Consequences Of Joint Will Under Different Personal Laws

Different personal laws in India can be broadly classified under three different heads (a) Hindu Law of Succession (b) Mohammedan Law of Succession and (c) Christian Law of Succession (as provided in the ISA, 1925)

Hindu Law of Succession: The Hindu law of succession it is broadly given under the Hindu Succession Act, 1956, however with regards to testamentary succession, Section 30 of the HSA, 1956; just gives the right to Hindus to dispose of their interest in the coparcenary property. However with regards to testamentary succession it remains silent and hence certain provisions of the ISA, 1925 are applicable to Hindus. This is further enhanced due to the 1927 Amendment in the ISA, 1925. Therefore the law of joint will also is applicable in the case of Hindu law of succession. Therefore other allied religions like Buddhism, Jainism and Sikhism, under Hindu law; also are applicable to the law of joint will. Furthermore the Supreme Court of India in two landmark cases has laid down the law of joint will.

Mohammedan Law of Succession: The Mohammedan Law of Succession is uncodified and ancient Muslim law will apply. However few constraints are different in respect to the ISA, 1925. Only one third of a Mohammedan property can be bequeathed according to the Koran. The Koran offers to the testator the means of correcting to a certain extent the law of Succession, and of enabling some of those relatives who are excluded from inheritance to obtain a share in his goods, and of recognising the services rendered to him by a stranger, all the devotion to him in his last moments. At the same time the Prophet has declared that the power should not be exercised to the injury of the lawful heirs. Most importantly the Muslim Law of Wills, does not prescribed any particular form for making wills. Therefore even an oral will is perfectly valid. Hence even a joint will be perfectly valid under Muslim law.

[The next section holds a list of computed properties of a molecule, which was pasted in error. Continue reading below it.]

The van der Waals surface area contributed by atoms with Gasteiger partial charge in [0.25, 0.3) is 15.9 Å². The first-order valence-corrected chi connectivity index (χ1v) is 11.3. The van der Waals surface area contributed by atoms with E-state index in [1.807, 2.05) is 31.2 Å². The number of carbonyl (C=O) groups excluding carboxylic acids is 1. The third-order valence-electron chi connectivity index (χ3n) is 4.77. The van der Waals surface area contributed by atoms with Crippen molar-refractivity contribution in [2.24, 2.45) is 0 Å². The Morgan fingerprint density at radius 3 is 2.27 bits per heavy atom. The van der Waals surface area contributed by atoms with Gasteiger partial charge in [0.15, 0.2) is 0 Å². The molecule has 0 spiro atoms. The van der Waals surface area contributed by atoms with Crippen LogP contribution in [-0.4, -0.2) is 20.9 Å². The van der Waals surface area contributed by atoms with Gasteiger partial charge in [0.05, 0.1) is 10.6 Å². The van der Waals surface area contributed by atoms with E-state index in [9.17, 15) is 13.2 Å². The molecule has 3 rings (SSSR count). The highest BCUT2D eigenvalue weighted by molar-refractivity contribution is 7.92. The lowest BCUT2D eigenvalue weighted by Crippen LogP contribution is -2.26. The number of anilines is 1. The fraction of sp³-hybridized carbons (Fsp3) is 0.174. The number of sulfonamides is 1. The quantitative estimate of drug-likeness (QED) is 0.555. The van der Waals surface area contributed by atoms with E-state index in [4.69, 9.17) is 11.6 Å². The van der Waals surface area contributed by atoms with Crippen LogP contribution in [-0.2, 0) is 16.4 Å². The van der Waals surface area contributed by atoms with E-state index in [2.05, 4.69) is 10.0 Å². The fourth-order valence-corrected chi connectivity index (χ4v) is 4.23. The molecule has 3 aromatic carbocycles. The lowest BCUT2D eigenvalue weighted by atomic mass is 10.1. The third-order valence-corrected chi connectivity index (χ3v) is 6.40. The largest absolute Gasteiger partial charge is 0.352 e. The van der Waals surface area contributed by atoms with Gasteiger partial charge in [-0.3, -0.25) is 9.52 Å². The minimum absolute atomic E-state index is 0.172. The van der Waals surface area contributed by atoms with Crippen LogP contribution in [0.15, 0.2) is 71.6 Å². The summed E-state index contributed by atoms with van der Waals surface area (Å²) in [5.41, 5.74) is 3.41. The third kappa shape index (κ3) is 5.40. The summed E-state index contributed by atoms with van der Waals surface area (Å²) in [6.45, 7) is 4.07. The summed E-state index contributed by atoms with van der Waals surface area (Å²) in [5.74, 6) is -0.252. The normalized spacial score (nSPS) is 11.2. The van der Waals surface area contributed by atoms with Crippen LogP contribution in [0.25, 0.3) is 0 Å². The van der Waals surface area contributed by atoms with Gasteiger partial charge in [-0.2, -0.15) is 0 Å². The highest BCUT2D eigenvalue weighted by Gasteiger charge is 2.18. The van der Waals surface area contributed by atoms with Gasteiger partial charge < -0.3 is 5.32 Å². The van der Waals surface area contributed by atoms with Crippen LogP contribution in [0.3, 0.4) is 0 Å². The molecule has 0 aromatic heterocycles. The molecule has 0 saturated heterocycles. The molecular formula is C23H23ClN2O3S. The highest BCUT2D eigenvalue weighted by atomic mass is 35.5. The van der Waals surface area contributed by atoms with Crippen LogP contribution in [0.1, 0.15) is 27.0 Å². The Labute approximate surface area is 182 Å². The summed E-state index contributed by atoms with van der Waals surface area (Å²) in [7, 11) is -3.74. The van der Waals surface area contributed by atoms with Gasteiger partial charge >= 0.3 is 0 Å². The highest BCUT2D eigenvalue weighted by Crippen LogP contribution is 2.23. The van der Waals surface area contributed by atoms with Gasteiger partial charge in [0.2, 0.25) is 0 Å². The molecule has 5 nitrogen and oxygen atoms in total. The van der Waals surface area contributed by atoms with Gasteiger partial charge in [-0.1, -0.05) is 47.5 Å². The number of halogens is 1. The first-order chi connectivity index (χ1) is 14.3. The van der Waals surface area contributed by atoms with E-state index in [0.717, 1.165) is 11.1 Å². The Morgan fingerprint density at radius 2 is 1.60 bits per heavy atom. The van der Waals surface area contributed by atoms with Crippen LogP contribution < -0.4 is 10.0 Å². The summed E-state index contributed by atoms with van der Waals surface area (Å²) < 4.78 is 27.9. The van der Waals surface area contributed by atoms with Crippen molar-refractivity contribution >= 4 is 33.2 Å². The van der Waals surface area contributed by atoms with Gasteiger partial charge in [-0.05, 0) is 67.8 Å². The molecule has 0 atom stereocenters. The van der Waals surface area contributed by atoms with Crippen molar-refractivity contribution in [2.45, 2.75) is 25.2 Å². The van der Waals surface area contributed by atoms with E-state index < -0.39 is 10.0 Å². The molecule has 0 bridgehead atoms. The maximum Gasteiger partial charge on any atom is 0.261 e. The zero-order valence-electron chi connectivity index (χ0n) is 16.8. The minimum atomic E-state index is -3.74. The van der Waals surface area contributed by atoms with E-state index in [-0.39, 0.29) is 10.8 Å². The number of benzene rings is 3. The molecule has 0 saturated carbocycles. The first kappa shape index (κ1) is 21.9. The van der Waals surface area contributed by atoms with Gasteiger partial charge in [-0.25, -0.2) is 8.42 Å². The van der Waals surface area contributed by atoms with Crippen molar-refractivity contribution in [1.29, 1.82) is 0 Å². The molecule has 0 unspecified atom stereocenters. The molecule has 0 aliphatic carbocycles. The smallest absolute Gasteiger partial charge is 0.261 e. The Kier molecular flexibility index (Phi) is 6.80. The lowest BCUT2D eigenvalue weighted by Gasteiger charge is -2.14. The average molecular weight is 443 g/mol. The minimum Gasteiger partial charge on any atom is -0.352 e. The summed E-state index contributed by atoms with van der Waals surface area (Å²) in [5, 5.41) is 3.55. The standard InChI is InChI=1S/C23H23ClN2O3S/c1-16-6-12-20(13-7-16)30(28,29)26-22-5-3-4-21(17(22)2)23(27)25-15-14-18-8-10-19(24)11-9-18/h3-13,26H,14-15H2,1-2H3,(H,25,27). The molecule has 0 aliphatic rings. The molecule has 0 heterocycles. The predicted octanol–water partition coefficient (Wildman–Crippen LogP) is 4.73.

The rules of revocation of joint will also be similar regardless of whichever personal law.

Christian Law of Succession: The Christian Law succession is basically, enshrined under the ISA, 1925. Under which the law of joint wills is not abrogated nor is it abolished. It is not against any of the provisions in the ISA, 1925; therefore the law of joint wills is perfectly acceptable. Moreover in other common-law countries like England and the United States of America also follow the law of joint will. Christian Law of Succession is basically based on the English Law succession. Therefore given under the Christian of succession joint will is perfectly applicable.

Moreover the law of joint will comes under the definition of Will under section 2(h) of the ISA, 1925, a “will” means the legal declaration of the intention of a testator with respect to his property which he desires to be carried into effect after his death. The only difference being that there might be more than one testator. However there is no numerical limit to the amount of testators in one Testament.

Important Cases Under The Law Of Joint Wills